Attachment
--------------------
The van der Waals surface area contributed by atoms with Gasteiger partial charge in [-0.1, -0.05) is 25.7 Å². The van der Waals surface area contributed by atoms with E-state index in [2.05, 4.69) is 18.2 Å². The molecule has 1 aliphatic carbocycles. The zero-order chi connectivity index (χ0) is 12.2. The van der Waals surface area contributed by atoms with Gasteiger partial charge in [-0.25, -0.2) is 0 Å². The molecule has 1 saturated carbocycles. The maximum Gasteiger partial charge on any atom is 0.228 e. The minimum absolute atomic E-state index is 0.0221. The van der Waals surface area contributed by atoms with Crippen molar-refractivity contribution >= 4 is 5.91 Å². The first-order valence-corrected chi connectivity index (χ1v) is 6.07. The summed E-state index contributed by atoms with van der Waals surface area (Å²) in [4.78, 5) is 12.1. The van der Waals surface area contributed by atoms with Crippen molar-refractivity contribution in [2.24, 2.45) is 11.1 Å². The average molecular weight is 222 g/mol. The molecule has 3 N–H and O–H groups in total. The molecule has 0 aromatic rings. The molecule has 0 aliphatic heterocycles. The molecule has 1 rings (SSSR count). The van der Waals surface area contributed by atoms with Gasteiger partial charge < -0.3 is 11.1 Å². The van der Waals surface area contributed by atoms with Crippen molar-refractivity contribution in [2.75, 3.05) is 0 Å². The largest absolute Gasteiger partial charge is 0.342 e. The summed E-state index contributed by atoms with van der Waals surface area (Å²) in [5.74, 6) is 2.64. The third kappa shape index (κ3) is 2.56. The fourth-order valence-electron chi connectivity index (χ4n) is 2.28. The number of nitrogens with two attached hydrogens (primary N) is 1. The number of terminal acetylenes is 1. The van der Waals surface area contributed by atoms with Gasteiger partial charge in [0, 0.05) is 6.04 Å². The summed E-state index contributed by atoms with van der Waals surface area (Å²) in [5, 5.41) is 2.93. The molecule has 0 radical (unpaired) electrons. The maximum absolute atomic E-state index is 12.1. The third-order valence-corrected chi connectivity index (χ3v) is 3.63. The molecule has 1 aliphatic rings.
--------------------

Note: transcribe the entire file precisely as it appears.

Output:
The van der Waals surface area contributed by atoms with Gasteiger partial charge in [-0.1, -0.05) is 25.7 Å². The van der Waals surface area contributed by atoms with E-state index in [2.05, 4.69) is 18.2 Å². The molecule has 1 aliphatic carbocycles. The zero-order chi connectivity index (χ0) is 12.2. The van der Waals surface area contributed by atoms with Gasteiger partial charge in [-0.25, -0.2) is 0 Å². The molecule has 1 saturated carbocycles. The maximum Gasteiger partial charge on any atom is 0.228 e. The minimum absolute atomic E-state index is 0.0221. The van der Waals surface area contributed by atoms with Crippen molar-refractivity contribution >= 4 is 5.91 Å². The first-order valence-corrected chi connectivity index (χ1v) is 6.07. The summed E-state index contributed by atoms with van der Waals surface area (Å²) in [4.78, 5) is 12.1. The van der Waals surface area contributed by atoms with Crippen molar-refractivity contribution in [2.24, 2.45) is 11.1 Å². The average molecular weight is 222 g/mol. The molecule has 3 N–H and O–H groups in total. The molecule has 0 aromatic rings. The molecule has 0 aliphatic heterocycles. The molecule has 1 rings (SSSR count). The van der Waals surface area contributed by atoms with Gasteiger partial charge < -0.3 is 11.1 Å². The van der Waals surface area contributed by atoms with Crippen molar-refractivity contribution in [2.75, 3.05) is 0 Å². The largest absolute Gasteiger partial charge is 0.342 e. The summed E-state index contributed by atoms with van der Waals surface area (Å²) in [5.74, 6) is 2.64. The third kappa shape index (κ3) is 2.56. The fourth-order valence-electron chi connectivity index (χ4n) is 2.28. The number of nitrogens with two attached hydrogens (primary N) is 1. The number of terminal acetylenes is 1. The van der Waals surface area contributed by atoms with Gasteiger partial charge in [0, 0.05) is 6.04 Å². The summed E-state index contributed by atoms with van der Waals surface area (Å²) in [5, 5.41) is 2.93. The molecule has 0 radical (unpaired) electrons. The maximum absolute atomic E-state index is 12.1. The third-order valence-corrected chi connectivity index (χ3v) is 3.63. The molecule has 1 aliphatic rings.